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From setting goals for your interns to pairing them with mentors, there are several ways to cultivate your business's internship program. — Getty Images/fizkes

Creating an internship program is a great way to attract new talent while offering students or recent graduates the chance to gain experience in their field. An internship program gives your company the ability to mold and develop young ambitious talent that can bring new ideas and ways of innovation. Interns start at a reasonable rate and often become full-time employees down the line. If your company is looking towards starting an internship program, even one that is remote, here are seven steps to take.

[Read: 7 Tips for Hiring a More Diverse Workforce]

Hire an internship coordinator

One of the ways internship programs become ineffective and fail is that they do not have a leader with a set vision in charge. When you're first looking to start an internship program, hire an internship coordinator to create the program and be in charge of implementing it. This doesn't have to be an outside hire. In fact, it may be beneficial to give these responsibilities to one or two full-time employees who already know how the company operates. Just make sure these internal hires have adequate time to both focus on their full-time job and develop the interns.

Research your state’s internship laws

Before you get too far in the creation of your program, understand your state’s specific requirements for employing interns. Some states require interns to be paid, while others merely require an exchange of college credit. How your state defines interns can affect the minimum wage, their compensation, their protection under company policies and if they are entitled to certain benefits from your business.

Set realistic goals for the program

New internship programs can sometimes be too ambitious in what they set out to accomplish. Once you've set up the length of the internship and the number of interns, you'll have at one time, set goals for how your interns will work within your system. You can have them work on a few major projects or help support long-term functions of your job and have a daily routine. No matter how your interns work at your company, you should be tracking their progress and giving them reports on how they're doing throughout the internship so they can achieve their goals by the end.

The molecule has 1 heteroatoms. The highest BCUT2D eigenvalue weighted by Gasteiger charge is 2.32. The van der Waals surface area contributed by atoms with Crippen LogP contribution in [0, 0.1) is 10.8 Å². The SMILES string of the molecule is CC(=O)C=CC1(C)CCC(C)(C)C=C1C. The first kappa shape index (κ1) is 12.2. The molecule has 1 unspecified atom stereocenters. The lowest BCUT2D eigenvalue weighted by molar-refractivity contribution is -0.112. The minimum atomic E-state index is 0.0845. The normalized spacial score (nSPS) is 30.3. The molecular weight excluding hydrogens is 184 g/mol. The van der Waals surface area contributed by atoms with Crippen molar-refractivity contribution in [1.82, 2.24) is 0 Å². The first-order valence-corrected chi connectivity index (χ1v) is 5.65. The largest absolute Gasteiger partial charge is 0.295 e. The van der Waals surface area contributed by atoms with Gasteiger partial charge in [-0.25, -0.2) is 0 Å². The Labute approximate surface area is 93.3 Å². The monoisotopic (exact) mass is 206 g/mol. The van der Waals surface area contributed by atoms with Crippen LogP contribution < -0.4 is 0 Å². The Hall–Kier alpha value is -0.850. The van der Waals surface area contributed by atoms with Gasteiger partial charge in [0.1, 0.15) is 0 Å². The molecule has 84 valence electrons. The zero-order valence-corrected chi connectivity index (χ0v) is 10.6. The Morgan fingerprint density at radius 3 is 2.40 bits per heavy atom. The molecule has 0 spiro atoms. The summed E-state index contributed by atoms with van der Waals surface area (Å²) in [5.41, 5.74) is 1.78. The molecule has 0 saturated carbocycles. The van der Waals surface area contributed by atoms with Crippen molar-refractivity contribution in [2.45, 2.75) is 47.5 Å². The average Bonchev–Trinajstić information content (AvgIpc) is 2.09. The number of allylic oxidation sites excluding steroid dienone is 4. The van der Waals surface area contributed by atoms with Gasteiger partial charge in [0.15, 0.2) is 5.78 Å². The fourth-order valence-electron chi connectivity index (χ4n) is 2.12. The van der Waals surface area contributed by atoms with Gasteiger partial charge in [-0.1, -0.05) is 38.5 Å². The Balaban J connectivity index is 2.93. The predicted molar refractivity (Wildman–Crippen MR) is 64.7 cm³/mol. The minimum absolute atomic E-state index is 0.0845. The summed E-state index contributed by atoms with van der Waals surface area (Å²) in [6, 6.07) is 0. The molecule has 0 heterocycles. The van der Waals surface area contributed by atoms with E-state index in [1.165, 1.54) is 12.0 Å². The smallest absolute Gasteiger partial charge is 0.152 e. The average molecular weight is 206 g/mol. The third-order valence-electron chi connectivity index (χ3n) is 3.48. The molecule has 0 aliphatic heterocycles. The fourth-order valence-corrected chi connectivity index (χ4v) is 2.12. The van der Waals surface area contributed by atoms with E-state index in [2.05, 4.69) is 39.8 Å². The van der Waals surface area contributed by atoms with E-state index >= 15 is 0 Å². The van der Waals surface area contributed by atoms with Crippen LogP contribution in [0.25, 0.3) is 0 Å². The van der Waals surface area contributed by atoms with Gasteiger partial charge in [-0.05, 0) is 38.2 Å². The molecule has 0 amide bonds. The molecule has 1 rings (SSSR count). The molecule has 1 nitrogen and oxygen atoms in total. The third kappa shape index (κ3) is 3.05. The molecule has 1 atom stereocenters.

[Read: 10 Tools to Help You Manage Employee Productivity Even If They Are Working From Home]

Think about the types of interns you'd like to attract to your company and brainstorm how they can showcase those qualities through their application process.

Create an application process

Think about the types of interns you'd like to attract to your company and brainstorm how they can showcase those qualities through their application process. Perhaps a cover letter and a resume will suffice, however, most college students and new graduates don't have too much working experience. You can think outside the box, asking for personal essays, examples of their work or letters of recommendation. Also think about what the interview process will be like and the questions you'd like to ask of them.

Offer mentors to each intern

Once your interns have been hired and you've learned about their personal and professional goals and ambitions, connect them with someone within your organization to mentor them. This gives them a personal relationship within the company and someone to learn and get feedback from. You don't need to necessarily pair them with upper-level employees. It may be more beneficial that they learn from entry- or junior-level employees who have come from a similar path and have similar professional goals. Pairing them with someone closer to their own age can also help your interns learn about company culture and form social connections.

Focus on intern development

Given that this will be the first time in a professional work environment for many of your interns, you want to make sure they're learning about your industry and developing as individuals. Have your internship coordinator meet with just the interns once a week to set up a rapport, see what they're learning and be conscious of any issues they are having. Your coordinators should also bring in different employees to share their experience, learn about the interns and answer their questions. Encourage the interns to follow up with any speakers that resonated with them, with the speaker’s permission.

[Read: 8 Simple Ways to Retain Your Best Employees]

Keep in touch

Many leaders now see internships as exceptionally long job interviews. If an intern excelled at your program and is well respected within the company, they'd be a great addition to your workforce when a position becomes open. When you hire a former intern, there is less onboarding to do, as they already know the system which they will be working in, saving you time and money. Even if you don't think they would be a good fit at your company or have an open position, keep in touch with any interns who stood out, as they could become clients or vendors for your business down the line.

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